Standard output in C is usually line-buffered; the output won't be written to the console until the buffer is full or until a newline is seen. This is why you saw the change in behavior when you added the \n to the C output.

I won't pretend to understand how Java buffers output relative to C, especially when JNI is involved, but it's clear from the behavior that the Java output was being flushed before the C output.

Edit2

Online C 2011 standard:

7.21.3 Files
...
3 ...When a stream is line buffered, characters are intended to be transmitted to or from the host environment as a block when a new-line character is encountered. Furthermore, characters are intended to be transmitted as a block to the host environment when a buffer is filled, when input is requested on an unbuffered stream, or when input is requested on a line buffered stream that requires the transmission of characters from the host environment...

7 At program startup, three text streams are predefined and need not be opened explicitly — standard input (for reading conventional input), standard output (for writing conventional output), and standard error (for writing diagnostic output). As initially opened, the standard error stream is not fully buffered; the standard input and standard output streams are fully buffered if and only if the stream can be determined not to refer to an interactive device.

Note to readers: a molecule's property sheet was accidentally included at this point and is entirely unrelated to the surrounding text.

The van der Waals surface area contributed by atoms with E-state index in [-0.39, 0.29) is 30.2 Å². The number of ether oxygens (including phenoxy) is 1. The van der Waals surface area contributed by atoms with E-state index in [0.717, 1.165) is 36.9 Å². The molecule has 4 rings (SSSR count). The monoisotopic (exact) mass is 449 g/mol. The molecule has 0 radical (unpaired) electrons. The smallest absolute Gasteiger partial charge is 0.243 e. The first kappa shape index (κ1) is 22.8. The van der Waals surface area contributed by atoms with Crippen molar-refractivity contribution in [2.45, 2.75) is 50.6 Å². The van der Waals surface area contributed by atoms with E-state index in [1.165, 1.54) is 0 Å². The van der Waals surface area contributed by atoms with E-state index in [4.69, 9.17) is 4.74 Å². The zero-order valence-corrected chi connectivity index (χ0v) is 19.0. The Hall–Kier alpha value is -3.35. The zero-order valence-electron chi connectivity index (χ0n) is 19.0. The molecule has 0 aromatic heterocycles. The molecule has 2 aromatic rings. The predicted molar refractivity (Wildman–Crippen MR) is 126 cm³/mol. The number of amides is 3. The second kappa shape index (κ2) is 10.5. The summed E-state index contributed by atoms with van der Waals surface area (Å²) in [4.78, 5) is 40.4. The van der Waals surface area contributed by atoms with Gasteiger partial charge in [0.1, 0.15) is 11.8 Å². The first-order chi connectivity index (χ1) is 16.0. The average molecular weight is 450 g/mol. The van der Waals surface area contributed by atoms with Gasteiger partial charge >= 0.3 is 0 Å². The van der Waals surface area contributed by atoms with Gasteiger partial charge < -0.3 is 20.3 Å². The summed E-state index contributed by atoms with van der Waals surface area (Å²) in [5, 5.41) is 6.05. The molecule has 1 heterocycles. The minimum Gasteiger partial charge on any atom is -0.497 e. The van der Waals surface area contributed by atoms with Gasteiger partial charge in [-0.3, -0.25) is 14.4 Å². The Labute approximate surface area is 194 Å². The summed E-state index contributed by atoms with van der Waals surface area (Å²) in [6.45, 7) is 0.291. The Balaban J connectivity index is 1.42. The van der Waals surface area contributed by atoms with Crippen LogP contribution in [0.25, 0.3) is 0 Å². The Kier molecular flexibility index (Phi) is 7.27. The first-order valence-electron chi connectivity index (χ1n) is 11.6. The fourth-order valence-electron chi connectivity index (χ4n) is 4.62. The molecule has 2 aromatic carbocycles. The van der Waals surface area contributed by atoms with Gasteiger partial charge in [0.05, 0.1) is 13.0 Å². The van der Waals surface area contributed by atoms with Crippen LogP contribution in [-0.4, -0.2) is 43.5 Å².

emphasis added.

share|improve this answer
    
I'll accept the answer as it seems convincing for the 3rd question. Can I get some link or reference that supports your answer? –  Aditya Jul 2 '14 at 18:40

Sloutions to the first two questions.

1>

In the serialized file, what you saved was the dog object itself.
But in the program, what you are trying to print out was the size of the reference variable - dog and not the size of the dog object.
Hence, the difference.

2>

Probably, NO. There is actually no difference. Read the 1st answer carefully. It says the reason we see different results.

share|improve this answer

Your sizeof operator is telling you the size of the pointer to the dog object. Not the size of the object itself. THe object itself is certainly bigger than that. I'd guess it is something like

  • 8 bytes object overhead
  • 4 bytes for each int
  • 8 bytes for each method
  • 8 bytes for double
  • x bytes for string

Add it up yourself to get an approximation of the size.

share|improve this answer
    
I answered my own question for the first two points, legally. I need answer for the third question. –  Aditya Jul 2 '14 at 18:33
    
Would it hold up to examination in court? How can we be so sure it was legal? –  Brandon Yates Jul 2 '14 at 18:41
    
Yes, We are allowed to answer our own questions. –  Aditya Jul 2 '14 at 18:42

Your Answer

 
discard

By posting your answer, you agree to the privacy policy and terms of service.

Not the answer you're looking for? Browse other questions tagged or ask your own question.